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LASM InstallationGarden of Industry InstallationOil DerrickThe Great ShieldUpward ProgressAssembly Line-UpAmalgamationVia Hard WorkCycles Squared 2Cycles of Progress 1 and 2Cycles(Diptych)Cycles Squared 1Rooted - Tree Study
2013
Garden of Industry Statement

The most recent installation by sculptors Cynthia Giachetti and Ben Diller explores the paradox between the ideals of nature and industry, concepts fundamental to the American dream. Giachetti’s organic, sinuous ceramic forms are in stark contrast to Diller’s super-sized emblems fabricated out of wood. Working together yet independently, their collaborative work draws upon the myriad associations suggested by the juxtapositions of their very different sculptural forms.

This installation alludes to moments in time, by using symbols and iconography from Americana. Early industrialization through gears and printmaking, to idealized figurative elements, farm and tool molds, emblems and landscapes are referenced.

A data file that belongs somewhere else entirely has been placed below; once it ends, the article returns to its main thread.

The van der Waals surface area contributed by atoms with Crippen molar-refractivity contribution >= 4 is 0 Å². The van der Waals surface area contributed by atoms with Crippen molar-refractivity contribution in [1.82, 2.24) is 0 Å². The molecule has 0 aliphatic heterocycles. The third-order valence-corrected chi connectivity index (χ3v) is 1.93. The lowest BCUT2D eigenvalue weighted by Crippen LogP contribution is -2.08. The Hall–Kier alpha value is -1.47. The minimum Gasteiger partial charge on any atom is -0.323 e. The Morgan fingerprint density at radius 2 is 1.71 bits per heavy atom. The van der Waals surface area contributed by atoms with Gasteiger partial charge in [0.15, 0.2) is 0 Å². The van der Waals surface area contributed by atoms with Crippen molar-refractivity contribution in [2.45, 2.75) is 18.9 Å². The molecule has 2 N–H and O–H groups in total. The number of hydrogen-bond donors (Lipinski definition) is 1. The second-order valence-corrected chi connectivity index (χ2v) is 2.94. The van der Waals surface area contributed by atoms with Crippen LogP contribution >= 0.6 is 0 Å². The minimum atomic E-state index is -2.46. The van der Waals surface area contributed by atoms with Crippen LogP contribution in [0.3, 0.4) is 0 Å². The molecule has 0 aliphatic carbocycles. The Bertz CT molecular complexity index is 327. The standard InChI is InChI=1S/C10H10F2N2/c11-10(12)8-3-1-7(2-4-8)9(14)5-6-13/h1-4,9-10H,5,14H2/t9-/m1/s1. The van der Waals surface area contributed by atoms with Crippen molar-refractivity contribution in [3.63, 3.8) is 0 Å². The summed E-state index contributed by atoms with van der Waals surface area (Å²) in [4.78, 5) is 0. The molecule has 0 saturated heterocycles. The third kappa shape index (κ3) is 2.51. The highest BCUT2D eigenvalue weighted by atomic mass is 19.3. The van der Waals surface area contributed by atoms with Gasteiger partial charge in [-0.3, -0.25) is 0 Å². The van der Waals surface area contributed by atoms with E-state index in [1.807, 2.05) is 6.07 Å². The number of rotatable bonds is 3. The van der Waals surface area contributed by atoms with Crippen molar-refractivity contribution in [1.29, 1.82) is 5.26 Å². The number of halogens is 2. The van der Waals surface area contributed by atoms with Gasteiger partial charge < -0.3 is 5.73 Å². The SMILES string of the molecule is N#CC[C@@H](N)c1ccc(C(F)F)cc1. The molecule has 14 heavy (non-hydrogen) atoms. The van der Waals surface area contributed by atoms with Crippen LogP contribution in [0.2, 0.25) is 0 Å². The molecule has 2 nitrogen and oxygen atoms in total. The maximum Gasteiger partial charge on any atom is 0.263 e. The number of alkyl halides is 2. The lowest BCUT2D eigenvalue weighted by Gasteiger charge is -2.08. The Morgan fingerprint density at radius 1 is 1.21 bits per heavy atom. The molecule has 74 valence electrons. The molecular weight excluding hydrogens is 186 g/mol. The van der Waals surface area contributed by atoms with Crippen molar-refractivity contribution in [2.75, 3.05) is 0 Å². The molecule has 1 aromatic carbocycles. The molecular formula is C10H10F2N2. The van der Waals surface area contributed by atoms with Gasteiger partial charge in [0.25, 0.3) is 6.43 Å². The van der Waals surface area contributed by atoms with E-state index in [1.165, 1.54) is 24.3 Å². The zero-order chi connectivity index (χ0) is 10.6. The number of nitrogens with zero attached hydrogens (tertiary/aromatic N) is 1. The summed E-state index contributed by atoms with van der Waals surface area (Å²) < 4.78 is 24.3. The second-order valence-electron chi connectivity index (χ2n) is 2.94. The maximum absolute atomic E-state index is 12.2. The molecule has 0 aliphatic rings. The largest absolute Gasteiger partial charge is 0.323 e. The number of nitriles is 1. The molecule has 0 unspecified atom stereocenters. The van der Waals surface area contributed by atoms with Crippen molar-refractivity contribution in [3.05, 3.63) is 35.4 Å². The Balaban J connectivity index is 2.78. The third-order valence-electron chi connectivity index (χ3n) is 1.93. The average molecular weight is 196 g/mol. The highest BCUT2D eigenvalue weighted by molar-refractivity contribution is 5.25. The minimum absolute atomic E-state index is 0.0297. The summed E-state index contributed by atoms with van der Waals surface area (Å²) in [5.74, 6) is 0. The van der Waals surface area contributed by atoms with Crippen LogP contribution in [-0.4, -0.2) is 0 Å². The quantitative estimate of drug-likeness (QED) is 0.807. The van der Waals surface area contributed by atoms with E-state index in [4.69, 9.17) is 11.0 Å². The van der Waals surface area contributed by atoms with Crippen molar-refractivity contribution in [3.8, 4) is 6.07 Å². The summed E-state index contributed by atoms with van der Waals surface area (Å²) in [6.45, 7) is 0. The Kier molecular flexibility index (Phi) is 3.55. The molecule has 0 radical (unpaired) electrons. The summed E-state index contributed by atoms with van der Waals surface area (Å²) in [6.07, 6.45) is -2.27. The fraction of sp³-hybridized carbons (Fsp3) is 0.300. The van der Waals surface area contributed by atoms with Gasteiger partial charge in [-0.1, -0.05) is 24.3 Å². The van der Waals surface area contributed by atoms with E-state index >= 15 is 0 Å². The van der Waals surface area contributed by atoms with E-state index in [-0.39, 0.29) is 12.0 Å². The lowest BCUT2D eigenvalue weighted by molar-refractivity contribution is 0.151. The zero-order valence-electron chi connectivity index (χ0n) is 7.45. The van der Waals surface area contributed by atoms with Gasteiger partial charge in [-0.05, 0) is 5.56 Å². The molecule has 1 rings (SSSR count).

Cynthia’s work explores landscapes, by using flowers and other elements to show the adaptive power of nature. This perseverance is also exemplified in the use of elements from the magnolia tree, one of the most ancient species. The arrangements suggest an encircled, wreathed or crowned emblem. These sculptural floral forms are metaphors for the constant flux of nature, life, death, fragility, strength and the collective.

Ben’s graphic, industrial work uses visual representations and actual tool elements and forms. These elements, from the near to distant past, are relics of progress through ingenuity and hard work. Ben’s pieces of gears and sprockets celebrate and critique progress, while the layered surfaces and processes of the handcrafted forms invoke these dualities.

Together, we are utilizing elements from extremes: organic and flowery to geometric and industrial, to show the conflict and the potential in the implied connections between the two. It is our hope, that by re-contextualizing these symbols and motifs from a contemporary standpoint, that progress is to seen through the combination of the natural and industrial environments.
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